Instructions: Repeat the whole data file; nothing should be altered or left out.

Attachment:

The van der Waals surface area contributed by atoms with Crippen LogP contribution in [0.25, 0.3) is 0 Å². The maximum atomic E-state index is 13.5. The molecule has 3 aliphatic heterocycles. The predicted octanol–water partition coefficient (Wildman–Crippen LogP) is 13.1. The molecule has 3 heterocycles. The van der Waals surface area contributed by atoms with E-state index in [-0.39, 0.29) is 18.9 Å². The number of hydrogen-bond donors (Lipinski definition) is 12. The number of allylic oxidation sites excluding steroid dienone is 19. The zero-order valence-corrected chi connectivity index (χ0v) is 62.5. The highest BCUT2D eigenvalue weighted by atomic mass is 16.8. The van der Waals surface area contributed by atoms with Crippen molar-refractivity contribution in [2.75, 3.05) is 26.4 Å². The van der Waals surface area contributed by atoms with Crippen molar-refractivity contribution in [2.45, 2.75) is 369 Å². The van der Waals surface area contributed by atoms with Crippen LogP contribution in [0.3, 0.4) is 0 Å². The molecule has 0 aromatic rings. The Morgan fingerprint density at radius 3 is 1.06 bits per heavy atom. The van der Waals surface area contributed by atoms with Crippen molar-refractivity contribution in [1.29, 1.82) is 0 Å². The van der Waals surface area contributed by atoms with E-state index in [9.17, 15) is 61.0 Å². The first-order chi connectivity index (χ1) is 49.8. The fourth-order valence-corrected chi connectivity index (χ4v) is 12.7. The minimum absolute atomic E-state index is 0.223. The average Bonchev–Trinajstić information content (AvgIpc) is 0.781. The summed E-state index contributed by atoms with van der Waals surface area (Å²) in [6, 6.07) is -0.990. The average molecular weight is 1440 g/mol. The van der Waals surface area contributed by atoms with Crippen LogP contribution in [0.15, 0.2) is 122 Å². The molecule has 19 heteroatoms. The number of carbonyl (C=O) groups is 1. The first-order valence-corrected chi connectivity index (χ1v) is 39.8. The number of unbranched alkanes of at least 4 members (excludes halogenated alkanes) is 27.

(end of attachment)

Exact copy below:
The van der Waals surface area contributed by atoms with Crippen LogP contribution in [0.25, 0.3) is 0 Å². The maximum atomic E-state index is 13.5. The molecule has 3 aliphatic heterocycles. The predicted octanol–water partition coefficient (Wildman–Crippen LogP) is 13.1. The molecule has 3 heterocycles. The van der Waals surface area contributed by atoms with E-state index in [-0.39, 0.29) is 18.9 Å². The number of hydrogen-bond donors (Lipinski definition) is 12. The number of allylic oxidation sites excluding steroid dienone is 19. The zero-order valence-corrected chi connectivity index (χ0v) is 62.5. The highest BCUT2D eigenvalue weighted by atomic mass is 16.8. The van der Waals surface area contributed by atoms with Crippen molar-refractivity contribution in [2.75, 3.05) is 26.4 Å². The van der Waals surface area contributed by atoms with Crippen molar-refractivity contribution in [2.45, 2.75) is 369 Å². The van der Waals surface area contributed by atoms with Crippen LogP contribution in [0.3, 0.4) is 0 Å². The molecule has 0 aromatic rings. The Morgan fingerprint density at radius 3 is 1.06 bits per heavy atom. The van der Waals surface area contributed by atoms with Crippen molar-refractivity contribution in [1.29, 1.82) is 0 Å². The van der Waals surface area contributed by atoms with E-state index in [9.17, 15) is 61.0 Å². The first-order chi connectivity index (χ1) is 49.8. The fourth-order valence-corrected chi connectivity index (χ4v) is 12.7. The minimum absolute atomic E-state index is 0.223. The average Bonchev–Trinajstić information content (AvgIpc) is 0.781. The summed E-state index contributed by atoms with van der Waals surface area (Å²) in [6, 6.07) is -0.990. The average molecular weight is 1440 g/mol. The van der Waals surface area contributed by atoms with Crippen LogP contribution in [0.15, 0.2) is 122 Å². The molecule has 19 heteroatoms. The number of carbonyl (C=O) groups is 1. The first-order valence-corrected chi connectivity index (χ1v) is 39.8. The number of unbranched alkanes of at least 4 members (excludes halogenated alkanes) is 27.